7-member male group BTS enjoyed a “break” from their usual hustle and bustle of idol life when the members packed up their bags and headed to Los Angeles, California a few months back for the filming of their variety program “American Hustle Life.”
The boys wanted to experience true hip hop culture and got hooked up with artist Tony Jones as their mentor. He and the boys were inseparable as they spent two weeks together practically 24/7, where the boys completed various missions to get a better sense of hip hop.
Tony Jones was so kind to set aside time for an interview. He discusses the state of American music and K-Pop, Korea’s strict culture, first impressions of BTS, and more.
Soompi: What’s your story? Please introduce yourself to our readers.
Tony Jones: I’m Tony Jones and I’m from Texas. I moved out to L.A. around last July – August. I’ve been here for about a year now. I’m from San Antonio, which is a smaller market. I’ve figured that as far as entertainment and music, L.A. is the place to be so I decided to move here for good and I couldn’t be happier with my decision.
S: Were there any events that made you realize that you’ve made a good decision?
T: I do a lot- promote nightclubs, write songs, do music, do a little clothing. I came out to L.A. last February and I was here for about two weeks. During that two week period I recorded my album and I featured The Game and Slim Thug from Texas and we put it out. So while I was here I had an amazing time. The weather and everything was nice. I felt like this was my second home. So I went home to perform at SXSW in Austin and after that I decided that I’m moving to L.A. for good.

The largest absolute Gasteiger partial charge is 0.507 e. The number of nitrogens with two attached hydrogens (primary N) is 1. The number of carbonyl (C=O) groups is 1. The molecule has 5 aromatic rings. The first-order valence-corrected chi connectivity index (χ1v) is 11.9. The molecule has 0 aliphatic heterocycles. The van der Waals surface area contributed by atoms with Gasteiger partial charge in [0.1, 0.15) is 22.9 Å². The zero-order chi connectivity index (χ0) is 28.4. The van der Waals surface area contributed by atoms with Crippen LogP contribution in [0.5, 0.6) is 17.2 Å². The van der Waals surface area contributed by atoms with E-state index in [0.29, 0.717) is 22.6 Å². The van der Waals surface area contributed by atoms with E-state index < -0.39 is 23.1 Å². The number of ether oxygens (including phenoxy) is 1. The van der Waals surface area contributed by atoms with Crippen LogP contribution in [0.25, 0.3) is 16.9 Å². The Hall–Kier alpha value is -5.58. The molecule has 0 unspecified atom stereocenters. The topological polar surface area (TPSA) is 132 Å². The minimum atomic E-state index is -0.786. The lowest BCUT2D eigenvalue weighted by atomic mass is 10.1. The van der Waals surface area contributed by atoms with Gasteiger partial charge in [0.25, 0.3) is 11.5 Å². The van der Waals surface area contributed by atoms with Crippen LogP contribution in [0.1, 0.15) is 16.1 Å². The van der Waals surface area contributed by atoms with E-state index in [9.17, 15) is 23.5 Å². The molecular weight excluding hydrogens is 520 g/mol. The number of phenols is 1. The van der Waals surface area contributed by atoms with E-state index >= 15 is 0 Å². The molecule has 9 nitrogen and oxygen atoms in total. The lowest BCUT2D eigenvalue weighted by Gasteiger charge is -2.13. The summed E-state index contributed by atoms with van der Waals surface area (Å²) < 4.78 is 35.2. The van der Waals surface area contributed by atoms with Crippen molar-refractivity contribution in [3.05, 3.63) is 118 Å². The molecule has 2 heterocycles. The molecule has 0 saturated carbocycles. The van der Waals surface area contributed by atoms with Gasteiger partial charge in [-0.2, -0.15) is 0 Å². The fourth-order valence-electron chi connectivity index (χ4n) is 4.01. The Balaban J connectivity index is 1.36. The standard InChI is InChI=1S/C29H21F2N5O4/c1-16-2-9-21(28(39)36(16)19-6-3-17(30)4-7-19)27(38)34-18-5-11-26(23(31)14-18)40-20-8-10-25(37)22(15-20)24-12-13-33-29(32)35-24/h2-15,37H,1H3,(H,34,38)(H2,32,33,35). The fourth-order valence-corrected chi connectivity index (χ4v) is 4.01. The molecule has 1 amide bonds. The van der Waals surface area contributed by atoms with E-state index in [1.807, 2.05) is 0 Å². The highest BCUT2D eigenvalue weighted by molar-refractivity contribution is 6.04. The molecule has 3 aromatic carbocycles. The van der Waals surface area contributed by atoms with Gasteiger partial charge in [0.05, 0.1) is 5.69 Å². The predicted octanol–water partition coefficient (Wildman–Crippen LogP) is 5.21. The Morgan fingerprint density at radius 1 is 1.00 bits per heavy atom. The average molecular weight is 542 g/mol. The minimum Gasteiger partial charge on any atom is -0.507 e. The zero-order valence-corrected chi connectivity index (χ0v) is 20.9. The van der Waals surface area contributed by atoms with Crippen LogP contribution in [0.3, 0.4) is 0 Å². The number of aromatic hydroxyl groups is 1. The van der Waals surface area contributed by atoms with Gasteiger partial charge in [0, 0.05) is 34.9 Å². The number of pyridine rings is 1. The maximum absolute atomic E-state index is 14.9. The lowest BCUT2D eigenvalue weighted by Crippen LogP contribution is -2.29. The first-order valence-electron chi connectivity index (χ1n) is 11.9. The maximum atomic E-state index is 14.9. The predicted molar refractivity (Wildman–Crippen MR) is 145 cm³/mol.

S: What do you think of the current state of American music?
T: I think music over here is at a really good place right now. If anyone’s at the top, I’d say Drake is probably at the top of hip hop and R&B. But I listen to all types of music. So you have the J.Cole, Jay Z, Kanye West. Music is at a really good place compared to about three to four years ago where there was no music out. I think the main artist- I can’t even remember who the main artist was, you know. Music is at a really good place and I listen to all different genres. My dad was a DJ while I was growing up so I was exposed to rock, country, alternative, and one of my favorite bands is All American Rejects, you know, so I’m all over the place when it comes to music. And then my favorite artist, my favorite rapper, is Young Jeezy.
S: Why did you pursue hip hop if you’re well-influenced in other music genres as well?
T: I guess that’s what came naturally because I’ve always written music. First it was basketball. It was the main thing I focused on from middle to high school and even college. I grew up with a full scholarship. I always did music on the side. So when I got the chance when basketball was over, because you can’t pursue that dream forever, I really started to do music seriously. I’d say around 2010 I went full force. That’s what came naturally. I can’t play the guitar or the piano, I can’t really sing even though I try. It came naturally and I knew the most about that culture so it was a natural thing.
S: On the other hand, what do you think about K-Pop?
T: K-Pop is really interesting. I’ve never heard of K-Pop or Korean hip hop until BTS and I think the first record I heard and saw was “Bulletproof” when I was trying to do some research about the group. I didn’t expect that much from a K-Pop group. They were really good. The music video was directed really well, but I was just really impressed as that being the first record, the first song I ever heard [in K-Pop]. It got my interest and my attention. I thought every other group and artist in Korea that did K-Pop was like that and that talented. I was wrong. Not to talk about any other group, but they’re just different. BTS has so much to offer. They really studied hip hop culture. I want to meet the person behind them because the producers and the directors are finding the beats, and everything they’re doing is really American. I also really think that they can come over to the U.S. and do music if they can learn English in the future. They’re that good. They’re that talented. Afterwards, people were like “Look up BAP, look up EXO, or G-Dragon,” and all these groups. I checked them all out, and it wasn’t the same for me, you know. They’re talented as well, but it wasn’t the same reaction that I got.